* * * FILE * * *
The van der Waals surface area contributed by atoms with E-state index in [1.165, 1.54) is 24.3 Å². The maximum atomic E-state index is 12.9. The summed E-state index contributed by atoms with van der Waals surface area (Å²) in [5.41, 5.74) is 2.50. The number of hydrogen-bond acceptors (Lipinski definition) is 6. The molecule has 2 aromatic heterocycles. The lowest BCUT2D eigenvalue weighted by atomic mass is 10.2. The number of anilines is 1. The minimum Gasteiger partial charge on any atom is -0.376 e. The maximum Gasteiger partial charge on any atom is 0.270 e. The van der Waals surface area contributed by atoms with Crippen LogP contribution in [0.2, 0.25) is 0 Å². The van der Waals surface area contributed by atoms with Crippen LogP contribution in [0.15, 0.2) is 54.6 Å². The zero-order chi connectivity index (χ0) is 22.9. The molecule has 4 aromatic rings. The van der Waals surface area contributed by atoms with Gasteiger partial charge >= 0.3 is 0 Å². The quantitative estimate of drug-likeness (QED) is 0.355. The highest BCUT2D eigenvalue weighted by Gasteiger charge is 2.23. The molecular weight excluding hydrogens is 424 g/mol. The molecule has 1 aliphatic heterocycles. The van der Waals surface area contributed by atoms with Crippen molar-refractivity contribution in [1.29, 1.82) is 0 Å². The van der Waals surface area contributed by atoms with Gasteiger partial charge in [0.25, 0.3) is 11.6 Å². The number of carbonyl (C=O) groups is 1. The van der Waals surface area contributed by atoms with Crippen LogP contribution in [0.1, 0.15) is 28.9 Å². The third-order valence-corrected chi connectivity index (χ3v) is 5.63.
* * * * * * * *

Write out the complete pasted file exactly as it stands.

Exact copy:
The van der Waals surface area contributed by atoms with E-state index in [1.165, 1.54) is 24.3 Å². The maximum atomic E-state index is 12.9. The summed E-state index contributed by atoms with van der Waals surface area (Å²) in [5.41, 5.74) is 2.50. The number of hydrogen-bond acceptors (Lipinski definition) is 6. The molecule has 2 aromatic heterocycles. The lowest BCUT2D eigenvalue weighted by atomic mass is 10.2. The number of anilines is 1. The minimum Gasteiger partial charge on any atom is -0.376 e. The maximum Gasteiger partial charge on any atom is 0.270 e. The van der Waals surface area contributed by atoms with Crippen LogP contribution in [0.2, 0.25) is 0 Å². The van der Waals surface area contributed by atoms with Crippen LogP contribution in [0.15, 0.2) is 54.6 Å². The zero-order chi connectivity index (χ0) is 22.9. The molecule has 4 aromatic rings. The van der Waals surface area contributed by atoms with Gasteiger partial charge >= 0.3 is 0 Å². The quantitative estimate of drug-likeness (QED) is 0.355. The highest BCUT2D eigenvalue weighted by Gasteiger charge is 2.23. The molecular weight excluding hydrogens is 424 g/mol. The molecule has 1 aliphatic heterocycles. The van der Waals surface area contributed by atoms with Crippen molar-refractivity contribution in [1.29, 1.82) is 0 Å². The van der Waals surface area contributed by atoms with Gasteiger partial charge in [0.25, 0.3) is 11.6 Å². The number of carbonyl (C=O) groups is 1. The van der Waals surface area contributed by atoms with Crippen LogP contribution in [0.1, 0.15) is 28.9 Å². The third-order valence-corrected chi connectivity index (χ3v) is 5.63.